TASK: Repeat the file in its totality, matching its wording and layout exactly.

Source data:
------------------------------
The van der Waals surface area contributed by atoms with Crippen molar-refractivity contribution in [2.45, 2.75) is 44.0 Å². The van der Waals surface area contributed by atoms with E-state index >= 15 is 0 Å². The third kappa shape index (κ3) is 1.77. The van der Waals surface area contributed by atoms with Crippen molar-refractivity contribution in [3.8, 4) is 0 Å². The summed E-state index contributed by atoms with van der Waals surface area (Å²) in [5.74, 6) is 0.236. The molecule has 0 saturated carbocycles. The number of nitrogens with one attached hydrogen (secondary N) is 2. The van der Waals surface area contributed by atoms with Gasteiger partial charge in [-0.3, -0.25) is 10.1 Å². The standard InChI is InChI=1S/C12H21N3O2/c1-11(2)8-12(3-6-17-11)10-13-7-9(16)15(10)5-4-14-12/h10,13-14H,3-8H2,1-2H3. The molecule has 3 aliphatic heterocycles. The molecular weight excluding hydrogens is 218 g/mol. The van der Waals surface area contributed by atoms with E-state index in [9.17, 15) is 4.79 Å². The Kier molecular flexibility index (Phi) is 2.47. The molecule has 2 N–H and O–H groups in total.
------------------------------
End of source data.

The van der Waals surface area contributed by atoms with Crippen molar-refractivity contribution in [2.45, 2.75) is 44.0 Å². The van der Waals surface area contributed by atoms with E-state index >= 15 is 0 Å². The third kappa shape index (κ3) is 1.77. The van der Waals surface area contributed by atoms with Crippen molar-refractivity contribution in [3.8, 4) is 0 Å². The summed E-state index contributed by atoms with van der Waals surface area (Å²) in [5.74, 6) is 0.236. The molecule has 0 saturated carbocycles. The number of nitrogens with one attached hydrogen (secondary N) is 2. The van der Waals surface area contributed by atoms with Gasteiger partial charge in [-0.3, -0.25) is 10.1 Å². The standard InChI is InChI=1S/C12H21N3O2/c1-11(2)8-12(3-6-17-11)10-13-7-9(16)15(10)5-4-14-12/h10,13-14H,3-8H2,1-2H3. The molecule has 3 aliphatic heterocycles. The molecular weight excluding hydrogens is 218 g/mol. The van der Waals surface area contributed by atoms with E-state index in [9.17, 15) is 4.79 Å². The Kier molecular flexibility index (Phi) is 2.47. The molecule has 2 N–H and O–H groups in total.